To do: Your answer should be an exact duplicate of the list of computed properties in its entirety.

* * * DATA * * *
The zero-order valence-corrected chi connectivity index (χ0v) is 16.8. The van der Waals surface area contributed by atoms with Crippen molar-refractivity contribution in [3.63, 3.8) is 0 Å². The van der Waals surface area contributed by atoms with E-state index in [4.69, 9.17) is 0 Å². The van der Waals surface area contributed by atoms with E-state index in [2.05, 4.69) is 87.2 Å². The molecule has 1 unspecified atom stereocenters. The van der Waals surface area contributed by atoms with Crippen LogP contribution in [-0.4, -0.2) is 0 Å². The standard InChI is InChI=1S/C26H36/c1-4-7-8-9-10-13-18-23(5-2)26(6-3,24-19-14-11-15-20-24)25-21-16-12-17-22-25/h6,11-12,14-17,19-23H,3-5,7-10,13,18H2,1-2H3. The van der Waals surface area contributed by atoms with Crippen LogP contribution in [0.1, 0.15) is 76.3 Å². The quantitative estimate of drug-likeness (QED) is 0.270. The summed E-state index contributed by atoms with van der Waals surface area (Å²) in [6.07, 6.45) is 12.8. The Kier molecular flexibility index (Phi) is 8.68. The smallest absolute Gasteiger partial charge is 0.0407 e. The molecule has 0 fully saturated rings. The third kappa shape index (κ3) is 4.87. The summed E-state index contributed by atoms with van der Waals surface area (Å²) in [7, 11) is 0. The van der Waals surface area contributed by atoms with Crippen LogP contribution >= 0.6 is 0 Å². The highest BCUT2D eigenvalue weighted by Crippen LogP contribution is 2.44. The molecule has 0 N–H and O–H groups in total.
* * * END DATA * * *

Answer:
The zero-order valence-corrected chi connectivity index (χ0v) is 16.8. The van der Waals surface area contributed by atoms with Crippen molar-refractivity contribution in [3.63, 3.8) is 0 Å². The van der Waals surface area contributed by atoms with E-state index in [4.69, 9.17) is 0 Å². The van der Waals surface area contributed by atoms with E-state index in [2.05, 4.69) is 87.2 Å². The molecule has 1 unspecified atom stereocenters. The van der Waals surface area contributed by atoms with Crippen LogP contribution in [-0.4, -0.2) is 0 Å². The standard InChI is InChI=1S/C26H36/c1-4-7-8-9-10-13-18-23(5-2)26(6-3,24-19-14-11-15-20-24)25-21-16-12-17-22-25/h6,11-12,14-17,19-23H,3-5,7-10,13,18H2,1-2H3. The van der Waals surface area contributed by atoms with Crippen LogP contribution in [0.1, 0.15) is 76.3 Å². The quantitative estimate of drug-likeness (QED) is 0.270. The summed E-state index contributed by atoms with van der Waals surface area (Å²) in [6.07, 6.45) is 12.8. The Kier molecular flexibility index (Phi) is 8.68. The smallest absolute Gasteiger partial charge is 0.0407 e. The molecule has 0 fully saturated rings. The third kappa shape index (κ3) is 4.87. The summed E-state index contributed by atoms with van der Waals surface area (Å²) in [7, 11) is 0. The van der Waals surface area contributed by atoms with Crippen LogP contribution >= 0.6 is 0 Å². The highest BCUT2D eigenvalue weighted by Crippen LogP contribution is 2.44. The molecule has 0 N–H and O–H groups in total.